Focused on both the message (what) and who (messenger) to tackle misinformation among minority groups.
This is part of a series of case-studies published on 22 February 2021
- To understand how to best correct misinformation among minority groups, the council focused on both the message (what) and who (messenger).
- Designed and tested three different types of messages and messengers
- Targeted people within a 10 mile radius of Hounslow and recorded click through rates as their outcome metric.
- Used the COM-B behavioural change framework as a prompt to identify barriers to take up.
Challenge: Through surveys and engagement sessions, Hounslow realised that misinformation regarding the COVID-19 vaccine was circulating within their area, specifically among South East Asian and Black Afro-Caribbean communities.
One of the most prevalent rumors circulating is that vaccine trials were rushed. This can further undermine confidence in COVID-19 vaccines within communities that have been identified as vaccine hesitant.
Approach: To understand how to best correct misinformation among minority groups, the council focused on both the message (what) and who (messenger).
People are generally more receptive to information coming from figures that have authority and considered as trustworthy. Understanding the best combination of both can be an effective approach when targeting different communities.
Outcome: The council designed and tested three different types of messages and messengers, including:
- An NHS infographic stating that the vaccine went through all of the same trials as other vaccines and medications.
- A council branded message redirecting viewers to a FAQ page with information on the vaccine.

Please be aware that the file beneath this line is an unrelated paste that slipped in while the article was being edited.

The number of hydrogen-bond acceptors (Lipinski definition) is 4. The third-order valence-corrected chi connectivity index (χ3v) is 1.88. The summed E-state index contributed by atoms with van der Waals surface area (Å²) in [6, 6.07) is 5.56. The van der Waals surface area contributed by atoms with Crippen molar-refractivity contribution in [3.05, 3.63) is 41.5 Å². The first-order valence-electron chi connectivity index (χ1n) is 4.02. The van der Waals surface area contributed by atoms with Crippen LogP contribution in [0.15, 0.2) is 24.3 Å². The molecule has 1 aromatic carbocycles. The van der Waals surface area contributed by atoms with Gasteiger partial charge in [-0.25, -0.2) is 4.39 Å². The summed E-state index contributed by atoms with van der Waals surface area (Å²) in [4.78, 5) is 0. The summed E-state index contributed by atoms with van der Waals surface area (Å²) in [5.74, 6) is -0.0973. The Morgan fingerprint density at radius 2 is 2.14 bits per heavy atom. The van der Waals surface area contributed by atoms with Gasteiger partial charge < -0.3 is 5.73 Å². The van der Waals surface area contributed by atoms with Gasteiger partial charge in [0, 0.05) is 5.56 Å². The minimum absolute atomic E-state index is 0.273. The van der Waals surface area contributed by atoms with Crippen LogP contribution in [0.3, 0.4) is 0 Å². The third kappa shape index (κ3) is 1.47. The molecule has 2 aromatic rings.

- A quote from a local GP from either a South East Asian or a Black Afro-Caribbean background stating that the vaccine went through all the same trials as other vaccines.
- They developed these messages following a quick literature review of previous materials. Specifically, they used the COM-B Behavioural Change framework as a prompt to identify barriers to take up.
They tested their messages on Facebook by conducting an A/B test. They targeted people within a 10 mile radius of Hounslow and recorded click through rates as their outcome metric: an indicator of engagement when tracking actual vaccination rates is not possible.
Key Learning: When correcting misinformation, it is important to consider not only how but also who delivers the message. Running short experiments, such as an A/B test on Facebook, can help understand what works and for which audience.
Ultimately, it provides insight on how to best launch information campaigns.
Quick Wins: Other examples of quick wins Hounslow have applied include:
- Bringing local GPs when delivering FAQ sessions, recognising the increased trust the public has with them.
- Using the principle of ‘social proof’ and leveraging social norms by providing residents with stickers to display prominently showing they’ve had the vaccine.
Strategic Lead Behavioural Insights, Public Health